These clusters of dung, the product of a nocturnal mammal located in Indonesia, are one of the country's most precious products. They are the secret to making "kopi luwak", the most expensive coffee in the world.
All because of what it excretes, the Asian palm civet, once considered a plague, is now the king of Indonesian coffee plantations. This weasel-like animal feasts on the ripest berries but is unable to digest the beans in the centre, which are defecated intact. As the beans go through the civet's digestive system, a series of enzymes trigger a chemical transformation that gives them their unique taste.
Thanks to this unusual fermenting process, a single cup of kopi luwak costs up to 20 euros in coffee shops and restaurants, while a one-pound bag (370 grams) can sell for as much as 200 euros.
“As you add cream and sugar, it gains this chocolaty taste”
Simon and Bonnie Wong live in Hong Kong, where they tried kopi luwak.
The Lobby Lounge at the Intercontinental Hong Kong sells the coffee, at around HK$165 [16 euros] per cup, while Caprice, the high-end French restaurant at the Four Seasons Hotel, serves it at around HK$225 [22 euros] per cup. We tried both, and they give you a certificate of authenticity with every order.
We are not big fans of coffee, but we found the taste of kopi luwak very different from ordinary coffee. When you first drink the coffee black, it has a slight bitter-sweet taste, not exactly like ordinary black coffee. Then, as you add cream and sugar, little by little the colour changes to a golden brown and it gains this chocolaty taste, which we found quite amazing."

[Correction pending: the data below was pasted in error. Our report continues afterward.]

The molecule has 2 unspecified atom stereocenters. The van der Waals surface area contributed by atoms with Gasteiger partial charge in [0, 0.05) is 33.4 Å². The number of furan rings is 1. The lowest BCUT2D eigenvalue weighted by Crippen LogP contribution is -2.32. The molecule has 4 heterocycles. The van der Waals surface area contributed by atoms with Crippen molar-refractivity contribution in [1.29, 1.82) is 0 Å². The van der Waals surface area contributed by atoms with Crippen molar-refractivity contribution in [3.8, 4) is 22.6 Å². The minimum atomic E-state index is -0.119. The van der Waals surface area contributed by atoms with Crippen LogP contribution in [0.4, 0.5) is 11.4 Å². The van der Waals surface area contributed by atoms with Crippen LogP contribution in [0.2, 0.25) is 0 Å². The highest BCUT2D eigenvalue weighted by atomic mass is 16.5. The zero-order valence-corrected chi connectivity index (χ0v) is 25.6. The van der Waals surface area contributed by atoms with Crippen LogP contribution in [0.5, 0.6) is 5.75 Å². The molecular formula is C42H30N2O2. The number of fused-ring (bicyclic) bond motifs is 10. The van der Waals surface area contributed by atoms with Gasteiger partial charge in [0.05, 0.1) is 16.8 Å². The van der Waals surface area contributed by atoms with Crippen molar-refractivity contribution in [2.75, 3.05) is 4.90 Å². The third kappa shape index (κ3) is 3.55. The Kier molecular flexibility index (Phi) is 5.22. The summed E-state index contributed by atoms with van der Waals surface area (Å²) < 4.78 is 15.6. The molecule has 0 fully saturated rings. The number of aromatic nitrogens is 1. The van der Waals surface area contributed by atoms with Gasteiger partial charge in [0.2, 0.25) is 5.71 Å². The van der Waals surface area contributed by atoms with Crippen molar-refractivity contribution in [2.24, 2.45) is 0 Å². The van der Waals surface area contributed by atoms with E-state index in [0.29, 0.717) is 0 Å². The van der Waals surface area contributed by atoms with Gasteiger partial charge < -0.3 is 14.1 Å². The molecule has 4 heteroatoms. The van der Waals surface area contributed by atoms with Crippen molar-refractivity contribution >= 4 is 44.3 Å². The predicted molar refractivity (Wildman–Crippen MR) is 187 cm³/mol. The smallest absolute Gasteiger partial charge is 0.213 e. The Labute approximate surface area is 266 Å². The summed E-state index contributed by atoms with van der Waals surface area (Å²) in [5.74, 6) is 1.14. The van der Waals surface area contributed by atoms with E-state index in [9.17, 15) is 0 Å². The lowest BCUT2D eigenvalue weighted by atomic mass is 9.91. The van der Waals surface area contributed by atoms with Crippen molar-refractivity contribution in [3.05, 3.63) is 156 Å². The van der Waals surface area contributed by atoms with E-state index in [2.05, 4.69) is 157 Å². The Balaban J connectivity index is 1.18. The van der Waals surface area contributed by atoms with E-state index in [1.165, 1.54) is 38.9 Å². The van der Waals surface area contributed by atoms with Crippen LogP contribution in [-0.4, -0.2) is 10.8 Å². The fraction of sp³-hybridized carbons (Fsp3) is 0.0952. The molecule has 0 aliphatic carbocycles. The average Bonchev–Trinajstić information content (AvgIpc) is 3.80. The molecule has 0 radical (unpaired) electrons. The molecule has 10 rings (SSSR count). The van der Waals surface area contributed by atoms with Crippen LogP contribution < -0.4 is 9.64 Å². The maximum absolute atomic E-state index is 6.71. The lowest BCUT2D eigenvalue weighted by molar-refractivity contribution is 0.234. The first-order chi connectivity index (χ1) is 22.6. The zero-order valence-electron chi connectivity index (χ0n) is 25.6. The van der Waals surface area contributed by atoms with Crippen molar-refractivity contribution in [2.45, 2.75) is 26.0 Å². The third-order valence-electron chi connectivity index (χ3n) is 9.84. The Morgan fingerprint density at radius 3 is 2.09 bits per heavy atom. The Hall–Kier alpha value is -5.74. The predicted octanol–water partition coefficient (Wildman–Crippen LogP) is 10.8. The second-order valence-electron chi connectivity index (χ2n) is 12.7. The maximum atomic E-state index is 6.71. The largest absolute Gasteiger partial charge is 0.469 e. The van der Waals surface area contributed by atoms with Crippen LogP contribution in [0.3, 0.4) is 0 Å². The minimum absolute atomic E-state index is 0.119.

Kopi luwak with certificate of authenticity, Hong Kong. Posted by Simon Wong on Flickr.
Kopi luwak at $39 (€30) US dollars per cup, San Francisco. Posted by Ted Mills on Flickr.
Packaged kopi luwak, Hong Kong. Posted by Simon Wong on Flickr.
“It not only has to be excrement; it has to be excrement made from the best coffee beans”
When the Dutch brought coffee to Indonesia in the 17th century, they forbade the locals from picking the beans from the coffee bushes. So the Indonesians began preparing coffee from beans they found on the floor and when they noticed the difference in taste and what gave it its distinctive flavour, kopi luwak was discovered.
Making kopi luwak is a very labour-intensive process, done mostly by hand, which is what makes it so expensive. I receive the beans from a cooperative of coffee-picking families. Once they've gathered 15 kilograms of civet beans, they break each shell with a mortar, separate the beans, give them a first wash and bring me a selection.
After washing them very thoroughly - to eliminate any residue - and drying them with warm air, I hand-pick the beans one by one. In the end, less than a third of the original beans remain. When someone places an order [on my website], I have to roast, pack and ship them all in the same day.
Unfortunately there is a lot of fraud in the business. Some people mix the beans from the civet with normal coffee and sell it as 100 % kopi luwak. Others have tried to keep civets in captivity, but they're very territorial animals and the results are often not the same. There are kopi luwaks that you simply can't drink. The secret is that not only does it have to be kopi luwak: but the producing civet has to eat the best coffee beans from the best coffee bushes."
A civet in the forests of Java. Posted by Rick Wezenaar on Flickr.
Captive civet, Bali. Posted by Peter Dalsgaard on Flickr.
Civet excrement in its original form (full of beans). Posted by Peter Dalsgaard on Flickr.
Civet poop collected in a bowl in Bali. Posted by Geoffrey Franz on Flickr.
Partially washed kopi luwak beans, Java. Posted by Rick Wezenaar on Flickr.
Woman hand roasting kopi luwak beans, Bali. Posted by Geoffrey Franz on Flickr.